}

public function getDomainNameMethodSecond($email){
if( filter_var( $email, FILTER_VALIDATE_EMAIL ) ) {
// split on @ and return last value of array (the domain)
$domain = array_pop(explode('@', $email));
// output domain
echo $domain;
}
}

Thursday, 24 May 2018

How can I debug PHP cURL sessions?

Setting CURLOPT_HEADER and CURLOPT_VERBOSE to 'true' are two of the most important ways to debug PHP cURL sessions. 

Detailed Description

PHP’s cURL library is widely used by PHP applications to communicate with the eBay API. However, debugging cURL sessions can be problematic. 

Since many of eBay’s services require proper information in the HTTP headers, verifying correct header transfer is important. This can be done by setting the CURLOPT_HEADER to 'true'. 

Setting CURLOPT_VERBOSE to 'true' will display two-way communication between the PHP application and the server. 
You can also use curl_getinfo to get error messages. 

Sample Code and Session for CURLOPT_VERBOSE

 <?php
 $headers = array (
 'X-EBAY-API-COMPATIBILITY-LEVEL: 507',
 'X-EBAY-API-DEV-NAME: ABCD',
 'X-EBAY-API-APP-NAME: EFGH',
 'X-EBAY-API-CERT-NAME: IJKL',
 'X-EBAY-API-SITEID: 0',
 );
 $session = curl_init();
 curl_setopt($session, CURLOPT_URL, "http://ebay.com/ws/api.dll"); // Oops - wrong URL for API
 curl_setopt($session, CURLOPT_HTTPHEADER, $headers); // Set headers to above array
 curl_setopt($session, CURLOPT_HEADER, true); // Display headers
 curl_setopt($session, CURLOPT_VERBOSE, true); // Display communication with server
 curl_setopt($session, CURLOPT_RETURNTRANSFER, true); // Return data instead of display to std out
 curl_exec($session);
 curl_close($session);
?>


C:\>php curlDebug.php * About to connect() to ebay.com port 80
* Trying 66.135.192.87... * connected
* Connected to ebay.com (66.135.192.87) port 80
> GET /ws/api.dll HTTP/1.1
Host: ebay.com
Accept: */*
X-EBAY-API-COMPATIBILITY-LEVEL: 507
X-EBAY-API-DEV-NAME: ABCD
X-EBAY-API-APP-NAME: EFGH
X-EBAY-API-CERT-NAME: IJKL
X-EBAY-API-SITEID: 0
< HTTP/1.1 301 Moved Permanently
< Date: Fri, 01 Jun 2007 06:16:15 GMT
< Server: Microsoft-IIS/6.0
< Location: http://pages.ebay.com/ws/api.dll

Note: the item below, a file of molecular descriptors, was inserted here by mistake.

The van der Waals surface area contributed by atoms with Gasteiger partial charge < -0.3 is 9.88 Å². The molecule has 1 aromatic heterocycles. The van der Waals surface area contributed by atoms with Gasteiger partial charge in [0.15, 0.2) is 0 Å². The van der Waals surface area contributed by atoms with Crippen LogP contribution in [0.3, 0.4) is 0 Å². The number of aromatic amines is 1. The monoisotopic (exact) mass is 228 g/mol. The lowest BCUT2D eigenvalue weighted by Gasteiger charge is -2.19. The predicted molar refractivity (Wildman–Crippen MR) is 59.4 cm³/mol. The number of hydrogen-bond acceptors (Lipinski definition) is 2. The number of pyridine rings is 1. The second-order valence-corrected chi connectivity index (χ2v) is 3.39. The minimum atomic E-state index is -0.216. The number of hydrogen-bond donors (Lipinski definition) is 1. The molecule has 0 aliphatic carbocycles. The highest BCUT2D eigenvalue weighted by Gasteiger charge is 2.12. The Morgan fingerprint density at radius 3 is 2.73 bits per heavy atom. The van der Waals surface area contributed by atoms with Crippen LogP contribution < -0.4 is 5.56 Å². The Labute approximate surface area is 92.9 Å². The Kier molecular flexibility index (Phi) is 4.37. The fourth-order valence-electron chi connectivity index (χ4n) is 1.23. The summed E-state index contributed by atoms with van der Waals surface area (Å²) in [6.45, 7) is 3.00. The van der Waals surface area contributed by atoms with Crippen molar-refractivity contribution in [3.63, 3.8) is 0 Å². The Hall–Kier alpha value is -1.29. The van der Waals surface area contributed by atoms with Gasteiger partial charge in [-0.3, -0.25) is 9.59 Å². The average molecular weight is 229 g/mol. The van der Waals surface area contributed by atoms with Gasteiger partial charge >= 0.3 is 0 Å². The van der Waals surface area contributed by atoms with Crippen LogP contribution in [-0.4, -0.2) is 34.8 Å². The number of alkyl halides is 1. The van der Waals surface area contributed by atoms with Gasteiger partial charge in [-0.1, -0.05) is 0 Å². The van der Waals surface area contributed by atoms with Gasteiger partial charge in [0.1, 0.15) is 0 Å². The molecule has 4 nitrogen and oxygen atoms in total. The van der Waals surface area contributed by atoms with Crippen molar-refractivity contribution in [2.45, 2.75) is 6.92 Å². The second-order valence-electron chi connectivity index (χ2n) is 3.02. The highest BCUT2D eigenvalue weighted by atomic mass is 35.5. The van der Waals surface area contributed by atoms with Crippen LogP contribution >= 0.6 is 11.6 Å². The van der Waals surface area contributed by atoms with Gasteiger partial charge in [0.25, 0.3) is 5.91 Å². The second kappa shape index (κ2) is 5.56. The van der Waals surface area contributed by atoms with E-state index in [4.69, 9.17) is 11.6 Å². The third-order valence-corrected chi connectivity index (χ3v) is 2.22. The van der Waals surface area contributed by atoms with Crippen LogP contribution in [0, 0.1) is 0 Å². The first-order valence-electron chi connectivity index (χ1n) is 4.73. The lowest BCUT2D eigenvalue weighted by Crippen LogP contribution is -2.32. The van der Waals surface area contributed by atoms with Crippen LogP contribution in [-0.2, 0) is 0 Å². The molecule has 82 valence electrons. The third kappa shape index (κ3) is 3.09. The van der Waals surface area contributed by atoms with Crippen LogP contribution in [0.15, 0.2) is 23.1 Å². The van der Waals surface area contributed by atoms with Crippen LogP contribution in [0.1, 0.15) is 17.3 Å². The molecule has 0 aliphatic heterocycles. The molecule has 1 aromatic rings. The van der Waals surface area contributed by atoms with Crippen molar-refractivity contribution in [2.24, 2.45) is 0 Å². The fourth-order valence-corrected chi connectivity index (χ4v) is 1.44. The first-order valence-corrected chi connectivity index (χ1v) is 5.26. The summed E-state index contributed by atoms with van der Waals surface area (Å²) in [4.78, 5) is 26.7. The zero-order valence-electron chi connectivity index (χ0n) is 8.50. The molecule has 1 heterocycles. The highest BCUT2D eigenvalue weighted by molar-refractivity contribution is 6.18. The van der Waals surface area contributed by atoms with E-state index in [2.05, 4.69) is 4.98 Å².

* Connection #0 to host ebay.com left intact
* Closing connection #0
C:>


In the above, lines that start with * are cURL informational messages. Lines that start with > are headers sent by cURL. Lines that start with < are headers sent by the server, 

Another way to debug : curl_getinfo


Assume you have the following php file to be executed on a web server. Note the debug statements :

<?php
$ch = curl_init("http://www.ebayXYZ.com/"); // simple get on ebay.com home page - oops wrong host
$fp = fopen("ebay_homepage.html", "w");

curl_setopt($ch, CURLOPT_FILE, $fp);
curl_setopt($ch, CURLOPT_HEADER, 0);

curl_exec($ch);

print "<pre>\n";
print_r(curl_getinfo($ch));  // get error info
echo "\n\ncURL error number:" .curl_errno($ch); // print error info
echo "\n\ncURL error:" . curl_error($ch); 
print "</pre>\n";
curl_close($ch); // close curl session
fclose($fp);
?>


OUTPUT :
Array
(
 [url] => http://www.ebayXYZ.com/
 [http_code] => 0
 [header_size] => 0
 [request_size] => 0
 [filetime] => -1
 [ssl_verify_result] => 0
 [redirect_count] => 0
 [total_time] => 0
 [namelookup_time] => 0
 [connect_time] => 0
 [pretransfer_time] => 0
 [size_upload] => 0
 [size_download] => 0
 [speed_download] => 0
 [speed_upload] => 0
 [download_content_length] => 0
 [upload_content_length] => 0
 [starttransfer_time] => 0
 [redirect_time] => 0
)

cURL error number:6
cURL error:Could not resolve host: www.ebayXYZ.com; Host not found

Monday, 23 April 2018

Simple Laravel CRUD with Resource Controllers